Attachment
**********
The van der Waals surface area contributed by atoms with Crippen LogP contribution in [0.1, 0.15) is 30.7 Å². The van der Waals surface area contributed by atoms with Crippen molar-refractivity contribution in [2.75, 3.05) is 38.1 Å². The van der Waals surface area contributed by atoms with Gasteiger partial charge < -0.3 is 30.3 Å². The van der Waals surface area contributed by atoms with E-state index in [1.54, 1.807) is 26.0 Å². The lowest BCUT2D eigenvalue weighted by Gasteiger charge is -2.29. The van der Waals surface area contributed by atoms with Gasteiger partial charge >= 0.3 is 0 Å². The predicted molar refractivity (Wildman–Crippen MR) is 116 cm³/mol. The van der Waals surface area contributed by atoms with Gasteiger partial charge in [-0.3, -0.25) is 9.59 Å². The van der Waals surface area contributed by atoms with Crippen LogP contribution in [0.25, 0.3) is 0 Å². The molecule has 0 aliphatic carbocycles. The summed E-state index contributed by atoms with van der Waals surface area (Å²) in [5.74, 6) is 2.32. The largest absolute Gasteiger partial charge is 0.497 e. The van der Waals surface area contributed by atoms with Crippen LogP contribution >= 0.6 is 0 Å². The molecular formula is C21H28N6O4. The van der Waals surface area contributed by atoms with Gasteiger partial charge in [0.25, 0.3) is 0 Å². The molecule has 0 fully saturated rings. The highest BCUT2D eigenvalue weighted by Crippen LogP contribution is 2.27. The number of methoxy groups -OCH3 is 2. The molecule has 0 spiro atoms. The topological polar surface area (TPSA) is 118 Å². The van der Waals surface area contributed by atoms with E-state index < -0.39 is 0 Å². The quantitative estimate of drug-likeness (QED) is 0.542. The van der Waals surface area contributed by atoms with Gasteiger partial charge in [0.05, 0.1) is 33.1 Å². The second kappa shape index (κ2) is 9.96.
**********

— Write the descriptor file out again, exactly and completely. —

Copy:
The van der Waals surface area contributed by atoms with Crippen LogP contribution in [0.1, 0.15) is 30.7 Å². The van der Waals surface area contributed by atoms with Crippen molar-refractivity contribution in [2.75, 3.05) is 38.1 Å². The van der Waals surface area contributed by atoms with Gasteiger partial charge < -0.3 is 30.3 Å². The van der Waals surface area contributed by atoms with E-state index in [1.54, 1.807) is 26.0 Å². The lowest BCUT2D eigenvalue weighted by Gasteiger charge is -2.29. The van der Waals surface area contributed by atoms with Gasteiger partial charge >= 0.3 is 0 Å². The predicted molar refractivity (Wildman–Crippen MR) is 116 cm³/mol. The van der Waals surface area contributed by atoms with Gasteiger partial charge in [-0.3, -0.25) is 9.59 Å². The van der Waals surface area contributed by atoms with Crippen LogP contribution in [0.25, 0.3) is 0 Å². The molecule has 0 aliphatic carbocycles. The summed E-state index contributed by atoms with van der Waals surface area (Å²) in [5.74, 6) is 2.32. The largest absolute Gasteiger partial charge is 0.497 e. The van der Waals surface area contributed by atoms with Crippen LogP contribution >= 0.6 is 0 Å². The molecular formula is C21H28N6O4. The van der Waals surface area contributed by atoms with Gasteiger partial charge in [0.25, 0.3) is 0 Å². The molecule has 0 fully saturated rings. The highest BCUT2D eigenvalue weighted by Crippen LogP contribution is 2.27. The number of methoxy groups -OCH3 is 2. The molecule has 0 spiro atoms. The topological polar surface area (TPSA) is 118 Å². The van der Waals surface area contributed by atoms with E-state index < -0.39 is 0 Å². The quantitative estimate of drug-likeness (QED) is 0.542. The van der Waals surface area contributed by atoms with Gasteiger partial charge in [0.05, 0.1) is 33.1 Å². The second kappa shape index (κ2) is 9.96.